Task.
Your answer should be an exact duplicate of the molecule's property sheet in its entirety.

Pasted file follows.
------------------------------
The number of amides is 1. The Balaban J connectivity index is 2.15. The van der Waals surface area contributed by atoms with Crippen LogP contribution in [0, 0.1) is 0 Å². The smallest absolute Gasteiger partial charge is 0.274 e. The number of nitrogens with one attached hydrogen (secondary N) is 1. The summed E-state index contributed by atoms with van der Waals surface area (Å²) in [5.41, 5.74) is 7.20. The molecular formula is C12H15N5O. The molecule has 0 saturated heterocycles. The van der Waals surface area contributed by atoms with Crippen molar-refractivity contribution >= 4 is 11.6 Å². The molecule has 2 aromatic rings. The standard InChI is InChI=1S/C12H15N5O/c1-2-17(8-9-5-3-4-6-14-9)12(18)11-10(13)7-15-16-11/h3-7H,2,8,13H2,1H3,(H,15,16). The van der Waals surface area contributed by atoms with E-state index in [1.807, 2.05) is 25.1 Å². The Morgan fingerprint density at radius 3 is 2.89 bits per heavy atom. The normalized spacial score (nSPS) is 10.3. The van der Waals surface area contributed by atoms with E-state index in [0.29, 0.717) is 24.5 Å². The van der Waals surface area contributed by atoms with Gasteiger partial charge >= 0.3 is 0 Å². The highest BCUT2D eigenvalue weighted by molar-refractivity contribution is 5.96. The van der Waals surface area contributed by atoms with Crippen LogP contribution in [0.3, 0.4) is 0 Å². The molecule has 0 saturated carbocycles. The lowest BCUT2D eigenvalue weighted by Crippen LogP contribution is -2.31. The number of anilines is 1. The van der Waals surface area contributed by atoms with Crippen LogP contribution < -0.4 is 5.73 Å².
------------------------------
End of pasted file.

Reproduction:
The number of amides is 1. The Balaban J connectivity index is 2.15. The van der Waals surface area contributed by atoms with Crippen LogP contribution in [0, 0.1) is 0 Å². The smallest absolute Gasteiger partial charge is 0.274 e. The number of nitrogens with one attached hydrogen (secondary N) is 1. The summed E-state index contributed by atoms with van der Waals surface area (Å²) in [5.41, 5.74) is 7.20. The molecular formula is C12H15N5O. The molecule has 0 saturated heterocycles. The van der Waals surface area contributed by atoms with Crippen molar-refractivity contribution >= 4 is 11.6 Å². The molecule has 2 aromatic rings. The standard InChI is InChI=1S/C12H15N5O/c1-2-17(8-9-5-3-4-6-14-9)12(18)11-10(13)7-15-16-11/h3-7H,2,8,13H2,1H3,(H,15,16). The van der Waals surface area contributed by atoms with E-state index in [1.807, 2.05) is 25.1 Å². The Morgan fingerprint density at radius 3 is 2.89 bits per heavy atom. The normalized spacial score (nSPS) is 10.3. The van der Waals surface area contributed by atoms with E-state index in [0.29, 0.717) is 24.5 Å². The van der Waals surface area contributed by atoms with Gasteiger partial charge >= 0.3 is 0 Å². The highest BCUT2D eigenvalue weighted by molar-refractivity contribution is 5.96. The van der Waals surface area contributed by atoms with Crippen LogP contribution in [0.3, 0.4) is 0 Å². The molecule has 0 saturated carbocycles. The lowest BCUT2D eigenvalue weighted by Crippen LogP contribution is -2.31. The number of anilines is 1. The van der Waals surface area contributed by atoms with Crippen LogP contribution < -0.4 is 5.73 Å².